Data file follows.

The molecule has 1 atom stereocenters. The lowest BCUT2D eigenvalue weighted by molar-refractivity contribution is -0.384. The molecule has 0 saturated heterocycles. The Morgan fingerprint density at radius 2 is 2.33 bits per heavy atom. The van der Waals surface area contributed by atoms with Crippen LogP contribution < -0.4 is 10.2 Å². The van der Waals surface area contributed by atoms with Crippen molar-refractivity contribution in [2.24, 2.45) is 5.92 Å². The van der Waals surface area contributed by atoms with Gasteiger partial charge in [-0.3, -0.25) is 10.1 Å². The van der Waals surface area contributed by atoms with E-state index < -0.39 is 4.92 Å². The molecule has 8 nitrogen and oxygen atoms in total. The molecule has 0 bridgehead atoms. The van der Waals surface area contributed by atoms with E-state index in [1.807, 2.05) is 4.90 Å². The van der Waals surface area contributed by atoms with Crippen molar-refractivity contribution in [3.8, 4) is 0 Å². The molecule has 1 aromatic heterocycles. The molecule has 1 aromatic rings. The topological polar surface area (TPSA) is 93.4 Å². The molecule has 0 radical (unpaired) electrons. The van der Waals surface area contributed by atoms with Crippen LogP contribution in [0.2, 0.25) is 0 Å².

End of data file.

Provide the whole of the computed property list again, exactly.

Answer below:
The molecule has 1 atom stereocenters. The lowest BCUT2D eigenvalue weighted by molar-refractivity contribution is -0.384. The molecule has 0 saturated heterocycles. The Morgan fingerprint density at radius 2 is 2.33 bits per heavy atom. The van der Waals surface area contributed by atoms with Crippen LogP contribution < -0.4 is 10.2 Å². The van der Waals surface area contributed by atoms with Crippen molar-refractivity contribution in [2.24, 2.45) is 5.92 Å². The van der Waals surface area contributed by atoms with Gasteiger partial charge in [-0.3, -0.25) is 10.1 Å². The van der Waals surface area contributed by atoms with E-state index < -0.39 is 4.92 Å². The molecule has 8 nitrogen and oxygen atoms in total. The molecule has 0 bridgehead atoms. The van der Waals surface area contributed by atoms with E-state index in [1.807, 2.05) is 4.90 Å². The van der Waals surface area contributed by atoms with Crippen molar-refractivity contribution in [3.8, 4) is 0 Å². The molecule has 1 aromatic heterocycles. The molecule has 1 aromatic rings. The topological polar surface area (TPSA) is 93.4 Å². The molecule has 0 radical (unpaired) electrons. The van der Waals surface area contributed by atoms with Crippen LogP contribution in [0.2, 0.25) is 0 Å².